Bankruptcy: Common Mistakes Before Filing and Student Loans
These are just a few things that people should not do before filing a bankruptcy. The first, which I hear of quite often, is running up one’s credit card. In doing so, you will not only have to pay it back, but the trustee may...
Another mistake people make when filing bankruptcy is leaving money in a bank that they owe money too. All banks have written in fine print, that if you fail to make timely payments, they can go into your checking account and take the money.
Yet another, and even more common mistake is treating one creditor different from the others. For example; your mom loaned you money to help you out when you needed it. You sell your house, because you can not afford it anymore, and then repay your mom the $5000 she loaned you six months, all before filing. The trustee has the right to acquire the money from her and distribute it evenly between her and the other creditors.
And last, but certainly not least, do not go buy a new car, big screen TV, furniture, or any other big-ticket items, because you will have to pay for them. These are just a few of the things that can make a bad thing worse. A bankruptcy is there to help us when things have gone bad. It enables us to put these bad times behind us in order to move forward.
What happens with student loans? Many people ask this question when they go through bankruptcy. Student loans have to be listed, because, by law, all debts that you owe have to be listed. What you have to do is contact the student loan services and make arrangements for deferment while you are in bankruptcy. If the trustee finds out that you have been making payments to your student loan, they will make you pay back your other unsecured debt. For example, if you paid 25% of the student loan, then you would have to pay 25% to all your other unsecured creditors. Student loans can not be discharged through bankruptcy. You will have to pay the loans back when you have completed the case.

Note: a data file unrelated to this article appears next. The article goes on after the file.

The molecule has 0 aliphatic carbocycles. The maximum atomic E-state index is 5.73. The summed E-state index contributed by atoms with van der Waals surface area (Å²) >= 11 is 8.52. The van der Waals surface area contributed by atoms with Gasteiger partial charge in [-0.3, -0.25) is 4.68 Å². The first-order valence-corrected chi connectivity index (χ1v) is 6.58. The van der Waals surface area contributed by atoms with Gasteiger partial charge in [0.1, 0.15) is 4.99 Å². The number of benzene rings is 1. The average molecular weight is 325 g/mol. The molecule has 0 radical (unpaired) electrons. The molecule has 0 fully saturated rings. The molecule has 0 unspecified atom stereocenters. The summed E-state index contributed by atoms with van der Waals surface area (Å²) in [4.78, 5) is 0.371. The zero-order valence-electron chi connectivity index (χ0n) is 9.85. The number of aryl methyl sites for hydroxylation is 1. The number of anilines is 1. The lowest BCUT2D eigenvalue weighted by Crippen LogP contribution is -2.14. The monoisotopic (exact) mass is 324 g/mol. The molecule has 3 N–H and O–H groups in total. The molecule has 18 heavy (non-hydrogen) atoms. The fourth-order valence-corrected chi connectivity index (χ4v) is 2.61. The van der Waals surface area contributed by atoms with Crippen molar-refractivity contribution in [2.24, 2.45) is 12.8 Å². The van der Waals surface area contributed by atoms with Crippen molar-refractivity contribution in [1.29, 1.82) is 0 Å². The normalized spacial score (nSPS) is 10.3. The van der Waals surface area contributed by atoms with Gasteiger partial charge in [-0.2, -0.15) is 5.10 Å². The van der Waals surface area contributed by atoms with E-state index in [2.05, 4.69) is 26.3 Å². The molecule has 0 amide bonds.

Many people think that student loans can be paid through the bankruptcy. They were able to be paid in the past, but laws have since changed. People who filed their cases back in 1999 had their student loans paid through the bankruptcy, but end up having questions about why they still owe on the student loan. The misunderstanding is that the trustee did pay the student loan but did not pay any interest on the loan, so over the three to five years, it has still accrued interest, and will continue to do so until it is completely paid off.
If you have additional questions about the student loans, contact your attorney’s office before you do anything.
For more information visit http://www.bankrupcy-
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